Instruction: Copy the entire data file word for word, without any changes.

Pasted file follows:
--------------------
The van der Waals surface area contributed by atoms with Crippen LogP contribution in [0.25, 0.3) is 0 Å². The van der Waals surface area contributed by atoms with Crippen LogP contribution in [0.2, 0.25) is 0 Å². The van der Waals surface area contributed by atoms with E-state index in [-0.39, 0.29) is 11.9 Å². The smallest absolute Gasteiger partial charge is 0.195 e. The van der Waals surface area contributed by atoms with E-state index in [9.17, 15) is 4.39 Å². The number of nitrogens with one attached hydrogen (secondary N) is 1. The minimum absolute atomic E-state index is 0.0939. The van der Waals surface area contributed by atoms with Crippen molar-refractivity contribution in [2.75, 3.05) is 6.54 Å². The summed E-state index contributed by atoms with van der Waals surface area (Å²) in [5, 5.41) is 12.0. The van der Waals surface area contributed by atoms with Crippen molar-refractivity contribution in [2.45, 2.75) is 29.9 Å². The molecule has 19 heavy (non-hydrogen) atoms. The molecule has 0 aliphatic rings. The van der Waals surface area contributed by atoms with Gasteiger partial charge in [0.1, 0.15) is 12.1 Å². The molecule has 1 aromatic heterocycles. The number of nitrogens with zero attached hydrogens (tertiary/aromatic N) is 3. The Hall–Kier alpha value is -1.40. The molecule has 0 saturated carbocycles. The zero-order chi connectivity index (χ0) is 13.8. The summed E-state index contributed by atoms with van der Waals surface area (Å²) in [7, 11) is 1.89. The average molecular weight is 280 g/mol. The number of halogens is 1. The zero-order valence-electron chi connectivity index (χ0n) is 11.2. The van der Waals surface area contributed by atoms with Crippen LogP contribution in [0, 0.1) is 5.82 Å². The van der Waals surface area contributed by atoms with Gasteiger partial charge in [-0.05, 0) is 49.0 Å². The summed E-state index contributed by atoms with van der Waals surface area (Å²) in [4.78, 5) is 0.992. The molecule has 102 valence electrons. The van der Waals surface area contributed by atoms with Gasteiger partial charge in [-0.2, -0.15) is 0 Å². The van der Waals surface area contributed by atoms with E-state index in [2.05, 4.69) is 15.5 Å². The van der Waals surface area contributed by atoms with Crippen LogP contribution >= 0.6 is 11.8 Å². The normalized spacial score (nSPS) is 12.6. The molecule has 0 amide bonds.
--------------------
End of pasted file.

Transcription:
The van der Waals surface area contributed by atoms with Crippen LogP contribution in [0.25, 0.3) is 0 Å². The van der Waals surface area contributed by atoms with Crippen LogP contribution in [0.2, 0.25) is 0 Å². The van der Waals surface area contributed by atoms with E-state index in [-0.39, 0.29) is 11.9 Å². The smallest absolute Gasteiger partial charge is 0.195 e. The van der Waals surface area contributed by atoms with E-state index in [9.17, 15) is 4.39 Å². The number of nitrogens with one attached hydrogen (secondary N) is 1. The minimum absolute atomic E-state index is 0.0939. The van der Waals surface area contributed by atoms with Crippen molar-refractivity contribution in [2.75, 3.05) is 6.54 Å². The summed E-state index contributed by atoms with van der Waals surface area (Å²) in [5, 5.41) is 12.0. The van der Waals surface area contributed by atoms with Crippen molar-refractivity contribution in [2.45, 2.75) is 29.9 Å². The molecule has 19 heavy (non-hydrogen) atoms. The molecule has 0 aliphatic rings. The van der Waals surface area contributed by atoms with Gasteiger partial charge in [0.1, 0.15) is 12.1 Å². The molecule has 1 aromatic heterocycles. The number of nitrogens with zero attached hydrogens (tertiary/aromatic N) is 3. The Hall–Kier alpha value is -1.40. The molecule has 0 saturated carbocycles. The zero-order chi connectivity index (χ0) is 13.8. The summed E-state index contributed by atoms with van der Waals surface area (Å²) in [7, 11) is 1.89. The average molecular weight is 280 g/mol. The number of halogens is 1. The zero-order valence-electron chi connectivity index (χ0n) is 11.2. The van der Waals surface area contributed by atoms with Crippen LogP contribution in [0, 0.1) is 5.82 Å². The van der Waals surface area contributed by atoms with Gasteiger partial charge in [-0.05, 0) is 49.0 Å². The summed E-state index contributed by atoms with van der Waals surface area (Å²) in [4.78, 5) is 0.992. The molecule has 102 valence electrons. The van der Waals surface area contributed by atoms with Gasteiger partial charge in [-0.2, -0.15) is 0 Å². The van der Waals surface area contributed by atoms with E-state index in [2.05, 4.69) is 15.5 Å². The van der Waals surface area contributed by atoms with Crippen LogP contribution >= 0.6 is 11.8 Å². The normalized spacial score (nSPS) is 12.6. The molecule has 0 amide bonds.